Boomkat Product Review:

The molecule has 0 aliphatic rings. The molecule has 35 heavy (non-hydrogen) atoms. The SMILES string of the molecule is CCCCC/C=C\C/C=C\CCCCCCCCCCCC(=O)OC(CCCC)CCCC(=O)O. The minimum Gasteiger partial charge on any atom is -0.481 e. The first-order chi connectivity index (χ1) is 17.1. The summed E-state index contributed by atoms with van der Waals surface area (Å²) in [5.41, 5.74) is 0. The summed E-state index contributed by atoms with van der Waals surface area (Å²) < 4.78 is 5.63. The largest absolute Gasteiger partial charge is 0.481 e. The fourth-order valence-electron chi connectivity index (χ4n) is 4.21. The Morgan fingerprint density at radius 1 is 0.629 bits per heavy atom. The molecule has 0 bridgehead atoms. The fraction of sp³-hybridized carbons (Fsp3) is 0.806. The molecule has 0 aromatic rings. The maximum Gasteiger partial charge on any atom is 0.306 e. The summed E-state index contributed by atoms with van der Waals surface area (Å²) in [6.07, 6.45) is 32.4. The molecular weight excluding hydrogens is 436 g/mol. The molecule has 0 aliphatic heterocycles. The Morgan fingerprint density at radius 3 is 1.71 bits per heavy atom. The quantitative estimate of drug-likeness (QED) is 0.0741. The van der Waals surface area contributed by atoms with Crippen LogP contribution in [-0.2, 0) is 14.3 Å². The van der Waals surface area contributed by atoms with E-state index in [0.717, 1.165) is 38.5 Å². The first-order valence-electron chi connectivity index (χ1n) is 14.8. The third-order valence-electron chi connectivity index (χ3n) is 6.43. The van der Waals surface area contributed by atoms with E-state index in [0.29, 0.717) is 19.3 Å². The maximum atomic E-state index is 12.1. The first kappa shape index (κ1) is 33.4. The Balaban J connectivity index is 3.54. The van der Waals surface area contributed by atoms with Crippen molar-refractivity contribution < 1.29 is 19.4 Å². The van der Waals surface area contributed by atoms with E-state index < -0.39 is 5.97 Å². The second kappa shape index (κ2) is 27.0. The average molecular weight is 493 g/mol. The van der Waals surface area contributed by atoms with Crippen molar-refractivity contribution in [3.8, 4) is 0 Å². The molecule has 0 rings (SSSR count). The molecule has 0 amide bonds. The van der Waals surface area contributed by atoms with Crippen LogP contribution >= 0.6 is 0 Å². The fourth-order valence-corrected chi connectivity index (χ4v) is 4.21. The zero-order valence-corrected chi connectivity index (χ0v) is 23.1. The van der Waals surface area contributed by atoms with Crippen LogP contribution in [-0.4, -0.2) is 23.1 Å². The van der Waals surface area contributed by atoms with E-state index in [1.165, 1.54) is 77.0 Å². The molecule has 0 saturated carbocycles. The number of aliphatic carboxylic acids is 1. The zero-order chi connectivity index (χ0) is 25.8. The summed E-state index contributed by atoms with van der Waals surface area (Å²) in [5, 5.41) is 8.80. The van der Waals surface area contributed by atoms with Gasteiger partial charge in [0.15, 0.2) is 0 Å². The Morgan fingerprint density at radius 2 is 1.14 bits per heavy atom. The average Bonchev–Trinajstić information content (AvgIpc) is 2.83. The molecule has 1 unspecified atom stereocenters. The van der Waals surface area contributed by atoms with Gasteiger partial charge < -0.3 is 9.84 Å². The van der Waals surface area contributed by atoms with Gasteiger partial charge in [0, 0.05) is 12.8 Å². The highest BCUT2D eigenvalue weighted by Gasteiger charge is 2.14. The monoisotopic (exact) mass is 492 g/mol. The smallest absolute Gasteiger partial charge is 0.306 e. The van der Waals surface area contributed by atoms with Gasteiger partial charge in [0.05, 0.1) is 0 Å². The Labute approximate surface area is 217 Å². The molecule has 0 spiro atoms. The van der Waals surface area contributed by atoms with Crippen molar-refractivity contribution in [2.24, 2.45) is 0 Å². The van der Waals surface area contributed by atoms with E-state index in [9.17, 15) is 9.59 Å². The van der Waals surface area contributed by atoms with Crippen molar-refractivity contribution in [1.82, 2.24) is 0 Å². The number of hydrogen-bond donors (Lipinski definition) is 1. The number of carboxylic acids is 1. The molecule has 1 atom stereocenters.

Apart from being home to America's most dysfunctional family, 'Springfield' was also the one of the last songs recorded by the late avant-disco pioneer Arthur Russell. We've seen a pleasingly large amount of his work bubble up to the surface in the last few years, but this double vinyl release shows that there are still gems to come, and the title track is a testament to that if ever there was one. Apparently Russell was eager to enlist the help of another producer to assist with the mixing of 'Springfield', and the version he had left when he died was considered 'unmixed', so Audika have signed up NY hipsters DFA to lend their studio expertise to the track. Although this is credited as a 'remix' - DFA have actually finished the track; EQed and lengthened it, trying to make sense of Russell's singular vision. This makes me quite glad to be honest as I wasn't relishing hearing Russell's work chopped and re-interpreted, and thankfully DFA do a damn good job in polishing the track off. However, saying this I actually prefer the rougher 'original' edit, which is included here on the second side - it's obviously not perfect in regard to the final mix, but that only adds to the track's distinct charm and enhances its peculiar appeal. As the off-time synth stabs and cracking vocals saturate the mix it feels like you connect with Russell as he bears his fragility yet again on record. There is little more coaxing you should need to buy this record, but Audika have been kind enough to boost up the track-listing with some obscure and ultra-rare catalogue gems starting with a lesser heard early version of the Russell classic 'Let's Go Swimming'. Entitled 'See My Brother, He's Jumping Out' this is a denser and more haphazard rendition of what would eventually become one of Russell's calling cards and a master class in minimal, spacious mutant-disco. Elsewhere we have 'Corn #3' from the proposed (and scrapped) 'Corn' LP and the record ends on a frighteningly current sounding piece of industrial no-wave with 'You Have Did The Right Thing When You Put That Skylight In'. Russell distorts his cello beyond recognition to belch up a pseudo metal drone which would likely have Sonic Youth scraping at the windows - this is fabulously revealing stuff and adds further weight to the musician's status as audio alchemist extraordinaire. As if you needed any recommendation from us to purchase an Arthur Russell record - but I may as well let you know that it's utterly unmissable.